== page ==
Air ducts provided in the vehicle body serve for supplying fresh air to or for discharging spent air from the space below the roof covering.
The upholstery according to the invention enables a highly uniform, finely distributed supply 0r exhaust of air, without creation of draft.
What is claimed is:
1. A vehicle wall structure, which comprises a wall member, resilient, airpermeable upholstery, consisting mainly of foamed plastic material, connected to the inside surface of :said wall member, and spacer means disposed between said upholstery and wall member and holding said upholstery spaced from said wall member at least in part of the area of said upholstery, said upholstery and wall member defining between them a passage for the flow of air between said upholstery and wall member.
2. A vehicle wall structure as set forth in claim 1, in which said upholstery has on the side opposite to said wall an air-permeable sheet member covering.
3. A vehicle wall structure as set forth in claim 1, in which said spacer means are integrally formed with said upholstery.
4. A vehicle wall structure as set forth in claim 1, in which said spacer means comprise ribs carried by said upholstery.
5. A vehicle wall structure as set forth in claim 1, in which said spacer means comprise bosses carried by said upholstery.
6. A vehicle wall structure as set forth in claim 1, in which said wall member forms a vehicle roof.
7. A vehicle wall structure as set forth in claim 1, in which said wall member forms a side wall for a vehicle.
8. A vehicle wall structure as set forth in claim 1, in which said upholstery has pores for air permeability.
9. A vehicle wall structure as set forth in claim 1, in which said upholstery is provided with a reinforcement, said reinforcement being embedded in said upholstery.
10. A vehicle wall structure as set forth in claim 1, in which said upholstery comprises two layers adhesively joined and a reinforcement is interposed between said two layers.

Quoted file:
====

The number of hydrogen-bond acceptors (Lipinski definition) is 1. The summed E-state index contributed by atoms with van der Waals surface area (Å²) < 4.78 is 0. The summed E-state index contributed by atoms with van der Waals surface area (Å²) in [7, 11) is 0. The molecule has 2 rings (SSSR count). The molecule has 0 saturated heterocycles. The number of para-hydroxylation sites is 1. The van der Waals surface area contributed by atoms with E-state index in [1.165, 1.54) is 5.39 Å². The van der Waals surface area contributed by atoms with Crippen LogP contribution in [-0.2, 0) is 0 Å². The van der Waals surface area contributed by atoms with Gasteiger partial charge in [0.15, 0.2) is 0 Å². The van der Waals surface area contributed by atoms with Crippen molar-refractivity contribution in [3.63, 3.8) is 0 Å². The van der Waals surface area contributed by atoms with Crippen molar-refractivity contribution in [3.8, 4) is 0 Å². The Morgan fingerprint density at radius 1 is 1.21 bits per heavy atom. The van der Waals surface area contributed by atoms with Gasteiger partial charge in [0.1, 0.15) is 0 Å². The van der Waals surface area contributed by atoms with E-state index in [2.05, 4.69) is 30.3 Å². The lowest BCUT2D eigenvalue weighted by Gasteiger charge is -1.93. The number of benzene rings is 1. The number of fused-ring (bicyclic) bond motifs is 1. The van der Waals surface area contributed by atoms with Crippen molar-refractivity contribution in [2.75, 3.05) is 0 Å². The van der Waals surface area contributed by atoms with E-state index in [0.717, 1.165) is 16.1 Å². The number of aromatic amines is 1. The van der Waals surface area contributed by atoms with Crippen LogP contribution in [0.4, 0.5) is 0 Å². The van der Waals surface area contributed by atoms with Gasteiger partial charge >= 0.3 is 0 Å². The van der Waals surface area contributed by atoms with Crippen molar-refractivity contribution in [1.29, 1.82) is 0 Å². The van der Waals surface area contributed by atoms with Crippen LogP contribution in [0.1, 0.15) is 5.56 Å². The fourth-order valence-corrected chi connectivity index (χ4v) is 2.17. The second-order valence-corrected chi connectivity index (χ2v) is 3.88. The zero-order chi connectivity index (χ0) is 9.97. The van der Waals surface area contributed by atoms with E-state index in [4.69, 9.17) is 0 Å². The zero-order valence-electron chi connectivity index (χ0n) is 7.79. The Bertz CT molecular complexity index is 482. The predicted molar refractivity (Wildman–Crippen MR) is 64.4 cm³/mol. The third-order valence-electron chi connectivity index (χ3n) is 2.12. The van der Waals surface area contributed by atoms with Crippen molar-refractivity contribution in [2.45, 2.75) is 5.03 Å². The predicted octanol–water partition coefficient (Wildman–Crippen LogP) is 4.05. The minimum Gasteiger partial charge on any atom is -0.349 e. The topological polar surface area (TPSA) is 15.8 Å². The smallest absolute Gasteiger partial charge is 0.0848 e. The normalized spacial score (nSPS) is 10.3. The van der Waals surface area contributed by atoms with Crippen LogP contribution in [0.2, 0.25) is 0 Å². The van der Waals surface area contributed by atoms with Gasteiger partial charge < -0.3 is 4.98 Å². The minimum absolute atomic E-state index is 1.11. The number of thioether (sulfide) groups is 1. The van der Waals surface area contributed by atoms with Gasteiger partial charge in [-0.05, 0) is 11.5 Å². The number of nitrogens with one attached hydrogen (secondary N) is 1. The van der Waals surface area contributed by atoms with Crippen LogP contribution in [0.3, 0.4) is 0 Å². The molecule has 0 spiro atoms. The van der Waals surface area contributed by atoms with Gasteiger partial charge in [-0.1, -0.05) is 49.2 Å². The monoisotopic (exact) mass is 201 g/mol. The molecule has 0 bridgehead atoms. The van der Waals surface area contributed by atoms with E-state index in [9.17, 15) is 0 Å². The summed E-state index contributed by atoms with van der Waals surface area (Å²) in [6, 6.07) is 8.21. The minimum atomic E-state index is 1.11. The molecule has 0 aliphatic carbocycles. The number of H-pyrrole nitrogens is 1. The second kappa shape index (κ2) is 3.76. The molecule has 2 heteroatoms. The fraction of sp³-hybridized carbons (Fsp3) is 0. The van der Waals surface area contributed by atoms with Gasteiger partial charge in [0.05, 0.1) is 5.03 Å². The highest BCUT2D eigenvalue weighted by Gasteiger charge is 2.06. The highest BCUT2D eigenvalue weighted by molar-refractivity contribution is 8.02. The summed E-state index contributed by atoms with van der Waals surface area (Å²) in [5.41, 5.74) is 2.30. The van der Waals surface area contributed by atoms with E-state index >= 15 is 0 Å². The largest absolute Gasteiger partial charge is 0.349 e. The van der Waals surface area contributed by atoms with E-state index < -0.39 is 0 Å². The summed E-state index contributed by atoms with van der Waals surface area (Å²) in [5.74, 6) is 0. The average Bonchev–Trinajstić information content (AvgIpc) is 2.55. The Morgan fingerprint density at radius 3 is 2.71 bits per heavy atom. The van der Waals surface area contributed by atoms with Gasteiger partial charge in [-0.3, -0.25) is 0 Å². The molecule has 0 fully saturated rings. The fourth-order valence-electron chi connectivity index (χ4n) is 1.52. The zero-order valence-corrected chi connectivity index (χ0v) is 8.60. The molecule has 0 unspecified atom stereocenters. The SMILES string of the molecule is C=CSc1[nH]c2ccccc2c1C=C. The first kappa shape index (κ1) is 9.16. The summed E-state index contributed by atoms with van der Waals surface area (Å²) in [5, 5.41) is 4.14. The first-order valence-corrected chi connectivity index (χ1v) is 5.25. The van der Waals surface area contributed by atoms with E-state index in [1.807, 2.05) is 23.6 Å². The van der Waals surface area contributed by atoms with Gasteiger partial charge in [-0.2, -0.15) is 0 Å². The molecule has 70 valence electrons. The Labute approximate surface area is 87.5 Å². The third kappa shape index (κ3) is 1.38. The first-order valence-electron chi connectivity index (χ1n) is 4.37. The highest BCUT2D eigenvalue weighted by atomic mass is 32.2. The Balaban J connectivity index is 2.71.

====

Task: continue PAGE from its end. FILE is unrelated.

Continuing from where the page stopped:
11. A vehicle wall .structure as set forth in claim 10, in which said reinforcement comprises a wire mesh.
12. A vehicle wall structure as set forth in claim 1, in which said upholstery is provided with a reinforcement, said reinforcement being adhered to said upholstery.
13. A vehicle wall structure as set forth in claim 1, in which said wall member is a vehicle roof and said upholstery comprises two half-shell members having spaced apart inner edges, and a channel-shaped member, which, in combination with said two half-shell members and said vehicle roof, defines an air passage.
14. A vehicle wall structure as set forth in claim 13, in which said channel-shaped member is upholstered on the underside.
15. A vehicle wall structure as set forth in claim 13, in which said channel-shaped member includes cables.
16. A vehicle wall structure as set forth in claim 13, which comprises lighting fixtures mounted in said channel-shaped member.
17. A vehicle wall structure as set forth in claim 13, in which said channel-shaped member is formed to provide access to said air passage.
18. A vehicle wall structure as set forth in claim 1, in which said upholstery is perforated only in part of its area.
19. A vehicle wall structure as set forth in claim 18, in which said upholstery has a perforated central portion.
20. A vehicle wall structure as set forth in claim 18, in which said upholstery has perforated side portions and a non-perforated central portion.
21. A vehicle wall structure as set forth in claim 1, in which said spacer means comprise two rectangular ribs dividing said upholstery into a central portion and two side portions, said central portion is formed with perforations and said side portions define air passages with said wall member.
22. A vehicle wall structure as set forth in claim 1 in which said wall member comprises a stifening member and said upholstery is attached to said stiffening member by an edge-protecting clamping member.
23. A vehicle wall structure, which comprises a Wall member resilient, air-permeable upholstery connected to the inside surface of said wall member, and spacer means disposed between said upholstery and wall member and holding said upholstery spaced from said wall member at least in part of the area of said upholstery, said upholstery and wall member defining between them a passage for the flow of air between said upholstery and wall member, further comprising an inner edge stiiening sheet metal member having a freely protruding sheet metal flange, an edge-protecting sectional member clamping said upholstery against said sheet metal flange, and a Wire reinforcement for said upholstery, said reinforcement having free wire ends, said edge-protecting sectional member covering said free wire ends.
24. In combination with a vehicle Wall, upholstery consisting substantially of resilient, air-permeable material and incorporating a flexible mesh reinforcement, said upholstery being provided with integral spacer means on one side thereof, said spacer means contacting said vehicle wall, thus delining an air passage between said one side of said upholstery and said vehicle wall, the opposite side of said upholstery being covered with an airpermeable .sheet fabric having relatively small perforations therein.
References Cited UNITED STATES PATENTS 2,013,601 9/1935 Clark 98-2 2,087,651 7/1937 Mygland 98-2.7 2,171,622 9/1939 Calkins 98-2 2,768,026 10/1956 Stephens 98-2 2,858,572 11/1958 Burdick 264-45 MEYER PERLIN, Primary Examiner.